Good site for mortgage basics

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If you find mortgage jargon confusing, you are not alone. In a survey by money watchdog the Financial Services Authority, nearly six out of 10 consumers said they did not know what APR (annual percentage rate) stood for.

In addition, 52% of 800 mortgage holders interviewed were unaware what APR they were paying. To educate consumers about mortgages, the FSA has launched a new website.

The FSA, which assumed regulatory responsibility for mortgages last year, says it wants to help explain mortgages to consumers and is spending £1.5m publicising its new website called

The site is illustrated by cartoon images of naked people to emphasise that it is 'stripped bare' of jargon. It brings together for the first time new and existing FSA mortgage tools and resources. The tools include budget calculators that will help consumers work out how much they can afford to borrow and how much a mortgage will cost them each month; mortgage tables that give consumers a list of what mortgages are available on the market to help them shop around and a 'Firm Check' service so consumers can check that the firm they are dealing with is authorised.

The consumer research commissioned by the FSA on what UK mortgage holders and first time buyers knew and felt about buying a mortgage showed:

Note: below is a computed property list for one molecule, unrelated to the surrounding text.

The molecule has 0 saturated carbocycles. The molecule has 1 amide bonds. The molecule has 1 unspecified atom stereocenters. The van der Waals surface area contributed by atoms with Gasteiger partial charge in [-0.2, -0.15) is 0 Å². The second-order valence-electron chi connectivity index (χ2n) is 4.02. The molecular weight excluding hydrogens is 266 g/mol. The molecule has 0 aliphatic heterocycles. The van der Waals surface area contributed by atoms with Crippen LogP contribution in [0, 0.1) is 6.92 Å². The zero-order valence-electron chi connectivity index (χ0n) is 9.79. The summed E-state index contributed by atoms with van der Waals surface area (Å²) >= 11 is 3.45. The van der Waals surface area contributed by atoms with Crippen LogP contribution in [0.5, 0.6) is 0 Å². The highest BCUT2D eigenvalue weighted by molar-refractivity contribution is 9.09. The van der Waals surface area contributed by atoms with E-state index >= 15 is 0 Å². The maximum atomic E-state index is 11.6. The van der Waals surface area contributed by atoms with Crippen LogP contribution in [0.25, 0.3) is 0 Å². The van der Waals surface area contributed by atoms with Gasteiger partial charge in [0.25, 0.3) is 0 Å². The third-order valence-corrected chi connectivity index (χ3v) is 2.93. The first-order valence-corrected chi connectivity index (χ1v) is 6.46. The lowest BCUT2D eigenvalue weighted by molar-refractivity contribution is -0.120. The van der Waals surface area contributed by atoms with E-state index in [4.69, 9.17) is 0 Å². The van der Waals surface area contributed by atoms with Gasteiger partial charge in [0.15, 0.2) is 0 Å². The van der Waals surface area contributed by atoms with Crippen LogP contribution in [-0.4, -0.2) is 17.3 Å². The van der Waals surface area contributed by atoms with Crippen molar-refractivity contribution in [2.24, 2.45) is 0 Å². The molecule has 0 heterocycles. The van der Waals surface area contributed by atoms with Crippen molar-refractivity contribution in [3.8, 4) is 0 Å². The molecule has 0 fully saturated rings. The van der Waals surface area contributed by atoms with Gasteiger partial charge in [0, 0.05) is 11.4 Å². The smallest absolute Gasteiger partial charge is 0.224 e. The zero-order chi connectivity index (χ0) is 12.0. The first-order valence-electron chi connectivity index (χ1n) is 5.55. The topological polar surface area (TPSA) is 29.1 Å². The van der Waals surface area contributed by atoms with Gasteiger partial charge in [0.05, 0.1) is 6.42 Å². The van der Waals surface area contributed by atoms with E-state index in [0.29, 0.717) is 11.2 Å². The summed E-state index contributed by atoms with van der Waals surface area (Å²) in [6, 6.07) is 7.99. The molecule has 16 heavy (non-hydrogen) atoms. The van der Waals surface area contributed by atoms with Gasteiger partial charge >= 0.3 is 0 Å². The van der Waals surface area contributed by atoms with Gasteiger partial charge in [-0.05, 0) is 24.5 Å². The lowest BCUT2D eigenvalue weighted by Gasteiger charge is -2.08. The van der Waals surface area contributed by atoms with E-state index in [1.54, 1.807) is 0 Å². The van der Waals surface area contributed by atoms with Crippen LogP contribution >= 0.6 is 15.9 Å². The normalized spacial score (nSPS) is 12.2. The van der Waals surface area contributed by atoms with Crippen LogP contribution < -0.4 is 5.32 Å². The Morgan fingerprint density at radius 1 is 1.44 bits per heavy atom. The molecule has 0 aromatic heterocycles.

56% of first time buyers and mortgage-holders did not know what APR (annual percentage rate) stood for;
52% of mortgage-holders did not know what their current APR was;
36% of mortgage-holders did not understand at least half of their mortgage product literature;
65% of first time buyers felt daunted by buying a mortgage
76% of first time buyers would like access to more impartial information about mortgages.
This work coincides with the first anniversary of regulation of the mortgage industry by the FSA. In the last 12 months, the FSA has carried out a range of consumer-focused work, including the introduction of keyfacts documents to help consumers understand the service being offered and the cost and features of the mortgage; research into the quality of advice given on equity release mortgage sales; and the quality of mortgage disclosure documentation.

'It use to be the case that consumers would be offered one type of mortgage by their bank or building society... these days there are so many different types of mortgages available, all with their own jargon,' says the FSA's David Whitely. 'Mortgage choice is a good thing but consumers need to arm themselves with more knowledge, this is where the website comes in,' he adds.
Interesting as their website does not mention whether or not they are regulated (and it should). In fact they are run by a parent company called 'Complete Mortgages and Loans' (rather low-budget looking website) and derive authorisation through them.

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